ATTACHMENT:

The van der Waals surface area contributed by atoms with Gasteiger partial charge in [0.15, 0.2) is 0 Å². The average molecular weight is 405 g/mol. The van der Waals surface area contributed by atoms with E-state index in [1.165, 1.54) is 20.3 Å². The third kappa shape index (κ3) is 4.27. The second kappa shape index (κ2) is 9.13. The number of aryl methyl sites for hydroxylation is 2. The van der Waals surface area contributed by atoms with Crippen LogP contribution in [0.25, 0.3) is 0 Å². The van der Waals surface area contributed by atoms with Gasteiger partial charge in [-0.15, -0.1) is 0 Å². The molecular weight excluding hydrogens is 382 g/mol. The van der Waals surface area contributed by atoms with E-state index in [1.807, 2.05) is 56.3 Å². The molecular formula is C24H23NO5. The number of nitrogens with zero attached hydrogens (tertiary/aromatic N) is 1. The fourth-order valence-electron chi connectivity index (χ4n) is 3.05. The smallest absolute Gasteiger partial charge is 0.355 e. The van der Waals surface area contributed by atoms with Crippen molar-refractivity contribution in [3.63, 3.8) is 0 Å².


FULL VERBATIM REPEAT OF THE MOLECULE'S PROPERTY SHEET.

The van der Waals surface area contributed by atoms with Gasteiger partial charge in [0.15, 0.2) is 0 Å². The average molecular weight is 405 g/mol. The van der Waals surface area contributed by atoms with E-state index in [1.165, 1.54) is 20.3 Å². The third kappa shape index (κ3) is 4.27. The second kappa shape index (κ2) is 9.13. The number of aryl methyl sites for hydroxylation is 2. The van der Waals surface area contributed by atoms with Crippen LogP contribution in [0.25, 0.3) is 0 Å². The van der Waals surface area contributed by atoms with Gasteiger partial charge in [-0.15, -0.1) is 0 Å². The molecular weight excluding hydrogens is 382 g/mol. The van der Waals surface area contributed by atoms with E-state index in [1.807, 2.05) is 56.3 Å². The molecular formula is C24H23NO5. The number of nitrogens with zero attached hydrogens (tertiary/aromatic N) is 1. The fourth-order valence-electron chi connectivity index (χ4n) is 3.05. The smallest absolute Gasteiger partial charge is 0.355 e. The van der Waals surface area contributed by atoms with Crippen molar-refractivity contribution in [3.63, 3.8) is 0 Å².